Though, I'm not quite sure if I'm ready for the depths of the ocean quite yet.
What I would say is that when you are under water, the sense of being at one with nature is very tranquil and one which is well worth experiencing if you've never tried it before.
Scuba diving instructor Mike Byfield spent the first 25 years of his life terrified of water.
When he was five his older sister decided to teach him to swim by throwing him into the river near his house.
"It all went pear-shaped," he says.
Mike stayed well away from water until he was on a holiday in Thailand in his 20s and was persuaded to give it a go.
Even then, it took eight attempts before he would go into the sea ... with his eyes closed.
"I sat on the bottom for about five minutes. Then I opened my eyes and thought, 'Wow. I'm breathing'," he says.
He has never looked back. He quickly took all of his qualifications, and has run dive centres in some of the world's most exotic locations ("Every morning I woke up and pinched myself").
He returned to Britain six years ago, largely because of a pregnant girlfriend, and opened Dive Torquay (divetorquay.co.uk) above the beach at Meadfoot, where last week I took the plunge.
After half an hour of instruction in the warm and dry we lugged our heavy tanks down the steps and slipped into the water.
The sea in the bay off Meadfoot Beach was pretty well as clear as it gets; you could see easily five metres ahead, through the sun-slanted water.
We glided up and over a rocky outcrop seven metres down, and cruised out over a stretch of sand.
I spotted, almost hidden by its speckled camouflage, a large plaice lying in the sand – easily big enough for a romantic meal over a bottle of Chablis, but we just stroked his back and finned on.
It was my first time scuba diving since a near disastrous novice experience at the hands of a Spanish cowboy in the Canary Islands more than 20 years ago. Mike's professionalism and calm guidance dispelled any lingering fears.
His "Try Dive" course (£35 and suitable for someone who has never done it before) will get you into the sea for a dive of up to an hour depending on how quickly you empty your tank of air.
A first open water course (£299 including all equipment and course material), can be completed in as little as three or four days. Your PADI certificate, issued for passing, will allow you to dive and hire equipment at PADI centres in 176 countries around the globe.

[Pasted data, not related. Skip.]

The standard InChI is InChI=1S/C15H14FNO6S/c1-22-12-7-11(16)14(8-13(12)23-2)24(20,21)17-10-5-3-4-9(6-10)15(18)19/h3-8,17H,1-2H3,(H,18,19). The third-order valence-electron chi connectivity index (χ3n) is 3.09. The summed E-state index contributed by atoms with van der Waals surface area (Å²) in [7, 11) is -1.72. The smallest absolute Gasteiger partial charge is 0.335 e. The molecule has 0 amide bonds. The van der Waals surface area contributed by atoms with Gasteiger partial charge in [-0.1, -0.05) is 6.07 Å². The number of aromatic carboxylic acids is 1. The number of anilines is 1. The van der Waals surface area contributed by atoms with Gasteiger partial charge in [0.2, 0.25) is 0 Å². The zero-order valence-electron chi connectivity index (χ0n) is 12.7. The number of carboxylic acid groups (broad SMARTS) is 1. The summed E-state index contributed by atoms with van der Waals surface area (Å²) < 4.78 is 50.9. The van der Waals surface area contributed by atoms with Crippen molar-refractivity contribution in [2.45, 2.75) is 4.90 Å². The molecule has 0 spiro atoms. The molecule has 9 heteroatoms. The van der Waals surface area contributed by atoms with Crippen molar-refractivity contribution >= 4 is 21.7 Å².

His dive centre also hires out kayaks and paddle boards for those who prefer to keep their heads above water.
Mike is also taking part in a new programme to teach scuba diving to disabled people.
"Because I had so much difficulty myself, I can relate to other people who have difficulties," he says.
He is in his third year as an instructor for the Miss Scuba UK competition, part of the Miss Scuba International, a beauty pageant focusing on marine conservation.
Two of the girls he has trained have gone on to win the UK and International titles in the contest whose judges include Westcountry beauty queen Charlotte Holmes.
They probably look a little more glamorous than I did.
Ray Marshall, from Old Norwich Road began diving in 1946 after being discharged from the army.
It wasn’t long before he helped found the Ipswich branch ofthe British Sub Aqua Club (BSAC) in 1953, becoming branch number 32 out of more than 2,000 that exist today.
The club merged with the Sunstar Suq Aqua Club last year to form I-Dive, of which he is still a member.
On Thursday, the veteran diver, who still endulges in the past-time in his pool at home, joined his fellow divers at Fore Street Swimming Pool.
He said: “It was a bit overwhelming with their presentation, I didn’t know what to say. It’s something that I have done all my life and enjoyed.”
Mr Marshall, a retired manager for an insurance company, began diving before it was a popular activity and recalled occasions where his diving skills came in handy.
He said: “Back when the police didn’t have their own diving unit 50 or 60 years ago I had to force my way into a car found in the river outside the old customs house to see if anyone was in it, but there wasn’t. I also had to find someone’s contact lenses in a swimming pool and luckily we found them.”
But Mr Marshall is most known for making headlines as the monster of the deep on Rushmere Heath when he was cleaning the pools out, and scared a passer-by when he emerged from the water in a hood and mask covered in grime.
Mr Marshall added: “The passer-by was so taken aback he contacted the newspaper convinced I was some kind of underwater creature.
“It’s been a lifelong experience and I have been very, very fortunate with so many things that have happened.”
Divers can take deep-sea exploration to the next level after being awarded a £2,000 grant.
Bushey and Borehamwood Sub Aqua Club was given the money from Hertsmere Borough Council’s community grant scheme.
The club plans to put the money to good use, subsidising the training of new instructors and buying equipment for trainee divers.